Knickerbockers, later shortened to “knickers”, were popular casual wear for the well-dressed gentleman in the 1920's. They were trousers with short legs that ended somewhere between the knee and the ankle.

Variations of knickers included plus-fours, plus-sixes, plus-eights and plus-tens. The “plus” in the term referred to how many inches below the knee they hung. With the knickers, gentlemen would wear Norfolk coats or golf coats. The coats sported large patch pockets, a belt, usually one button and often a shoulder yoke. Gentleman’s shoes or boots were the appropriate footwear to coordinate with knickerbockers.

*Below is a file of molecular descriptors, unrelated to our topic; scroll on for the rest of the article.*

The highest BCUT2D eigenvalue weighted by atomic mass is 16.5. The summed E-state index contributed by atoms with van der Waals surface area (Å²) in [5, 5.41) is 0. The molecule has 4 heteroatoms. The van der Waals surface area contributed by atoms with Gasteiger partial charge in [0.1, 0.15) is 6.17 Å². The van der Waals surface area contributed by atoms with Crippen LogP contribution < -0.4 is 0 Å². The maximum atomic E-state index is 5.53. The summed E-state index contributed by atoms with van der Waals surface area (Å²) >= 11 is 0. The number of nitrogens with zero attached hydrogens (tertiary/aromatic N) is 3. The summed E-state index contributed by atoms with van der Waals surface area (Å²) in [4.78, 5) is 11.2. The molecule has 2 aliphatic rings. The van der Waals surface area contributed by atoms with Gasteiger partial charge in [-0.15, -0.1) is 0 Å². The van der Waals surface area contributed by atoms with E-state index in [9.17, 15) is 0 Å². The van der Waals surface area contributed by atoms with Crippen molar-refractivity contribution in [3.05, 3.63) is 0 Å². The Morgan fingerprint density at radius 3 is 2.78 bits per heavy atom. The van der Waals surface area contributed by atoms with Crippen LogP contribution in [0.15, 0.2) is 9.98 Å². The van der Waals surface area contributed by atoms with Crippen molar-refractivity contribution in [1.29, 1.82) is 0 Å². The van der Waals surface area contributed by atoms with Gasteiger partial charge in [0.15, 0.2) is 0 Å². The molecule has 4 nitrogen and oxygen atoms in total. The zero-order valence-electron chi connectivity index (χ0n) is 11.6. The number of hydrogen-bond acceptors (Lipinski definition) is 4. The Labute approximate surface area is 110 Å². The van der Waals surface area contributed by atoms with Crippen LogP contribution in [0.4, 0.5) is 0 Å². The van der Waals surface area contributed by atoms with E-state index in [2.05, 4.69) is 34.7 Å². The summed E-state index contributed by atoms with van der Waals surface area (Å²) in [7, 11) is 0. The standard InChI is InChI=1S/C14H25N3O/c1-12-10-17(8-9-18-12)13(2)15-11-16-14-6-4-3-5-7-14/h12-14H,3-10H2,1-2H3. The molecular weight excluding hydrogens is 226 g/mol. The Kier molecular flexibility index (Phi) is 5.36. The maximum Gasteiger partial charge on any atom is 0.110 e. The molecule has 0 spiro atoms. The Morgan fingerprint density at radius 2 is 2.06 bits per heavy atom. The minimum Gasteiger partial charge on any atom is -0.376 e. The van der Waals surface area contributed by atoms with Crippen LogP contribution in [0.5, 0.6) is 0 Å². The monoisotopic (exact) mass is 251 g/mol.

Knickerbockers were forbidden in the classroom at Oxford University, which is why the Oxford bag was invented, a very baggy kind of trousers that could be worn over the knickers.


Knick"er*bock`ers (?), n. pl.

The name for a style of short breeches; smallclothes.


© Webster 1913.

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